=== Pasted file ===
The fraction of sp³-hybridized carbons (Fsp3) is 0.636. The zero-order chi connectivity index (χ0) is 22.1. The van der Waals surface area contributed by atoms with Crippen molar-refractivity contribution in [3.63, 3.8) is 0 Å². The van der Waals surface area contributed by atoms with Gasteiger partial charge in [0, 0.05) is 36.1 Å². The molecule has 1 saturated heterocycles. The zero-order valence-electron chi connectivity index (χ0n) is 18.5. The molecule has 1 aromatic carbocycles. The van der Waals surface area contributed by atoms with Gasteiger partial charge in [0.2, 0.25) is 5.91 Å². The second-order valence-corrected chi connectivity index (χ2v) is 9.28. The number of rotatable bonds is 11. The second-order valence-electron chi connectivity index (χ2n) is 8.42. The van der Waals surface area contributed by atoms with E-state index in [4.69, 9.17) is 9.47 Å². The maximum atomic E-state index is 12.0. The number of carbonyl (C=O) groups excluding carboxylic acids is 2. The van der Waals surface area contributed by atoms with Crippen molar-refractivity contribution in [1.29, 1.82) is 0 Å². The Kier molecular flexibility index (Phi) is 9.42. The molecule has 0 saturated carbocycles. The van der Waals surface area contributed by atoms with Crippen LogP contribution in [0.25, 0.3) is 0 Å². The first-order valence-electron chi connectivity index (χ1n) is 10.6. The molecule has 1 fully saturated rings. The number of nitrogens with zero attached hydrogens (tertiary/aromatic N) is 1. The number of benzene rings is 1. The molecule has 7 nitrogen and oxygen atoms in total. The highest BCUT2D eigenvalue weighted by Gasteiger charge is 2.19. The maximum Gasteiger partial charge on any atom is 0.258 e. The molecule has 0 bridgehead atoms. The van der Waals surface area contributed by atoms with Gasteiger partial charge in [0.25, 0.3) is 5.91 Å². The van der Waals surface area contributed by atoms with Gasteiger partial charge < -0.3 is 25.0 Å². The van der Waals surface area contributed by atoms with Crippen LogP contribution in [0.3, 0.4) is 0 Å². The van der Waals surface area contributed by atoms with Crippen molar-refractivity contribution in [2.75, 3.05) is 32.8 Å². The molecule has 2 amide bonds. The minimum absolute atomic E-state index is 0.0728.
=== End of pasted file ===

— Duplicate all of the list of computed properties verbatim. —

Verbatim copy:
The fraction of sp³-hybridized carbons (Fsp3) is 0.636. The zero-order chi connectivity index (χ0) is 22.1. The van der Waals surface area contributed by atoms with Crippen molar-refractivity contribution in [3.63, 3.8) is 0 Å². The van der Waals surface area contributed by atoms with Gasteiger partial charge in [0, 0.05) is 36.1 Å². The molecule has 1 saturated heterocycles. The zero-order valence-electron chi connectivity index (χ0n) is 18.5. The molecule has 1 aromatic carbocycles. The van der Waals surface area contributed by atoms with Gasteiger partial charge in [0.2, 0.25) is 5.91 Å². The second-order valence-corrected chi connectivity index (χ2v) is 9.28. The number of rotatable bonds is 11. The second-order valence-electron chi connectivity index (χ2n) is 8.42. The van der Waals surface area contributed by atoms with E-state index in [4.69, 9.17) is 9.47 Å². The maximum atomic E-state index is 12.0. The number of carbonyl (C=O) groups excluding carboxylic acids is 2. The van der Waals surface area contributed by atoms with Crippen molar-refractivity contribution in [1.29, 1.82) is 0 Å². The Kier molecular flexibility index (Phi) is 9.42. The molecule has 0 saturated carbocycles. The van der Waals surface area contributed by atoms with Crippen LogP contribution in [0.25, 0.3) is 0 Å². The first-order valence-electron chi connectivity index (χ1n) is 10.6. The molecule has 1 fully saturated rings. The number of nitrogens with zero attached hydrogens (tertiary/aromatic N) is 1. The number of benzene rings is 1. The molecule has 7 nitrogen and oxygen atoms in total. The highest BCUT2D eigenvalue weighted by Gasteiger charge is 2.19. The maximum Gasteiger partial charge on any atom is 0.258 e. The molecule has 0 bridgehead atoms. The van der Waals surface area contributed by atoms with Gasteiger partial charge in [0.25, 0.3) is 5.91 Å². The van der Waals surface area contributed by atoms with Gasteiger partial charge < -0.3 is 25.0 Å². The van der Waals surface area contributed by atoms with Crippen LogP contribution in [0.3, 0.4) is 0 Å². The van der Waals surface area contributed by atoms with Crippen molar-refractivity contribution in [2.75, 3.05) is 32.8 Å². The molecule has 2 amide bonds. The minimum absolute atomic E-state index is 0.0728.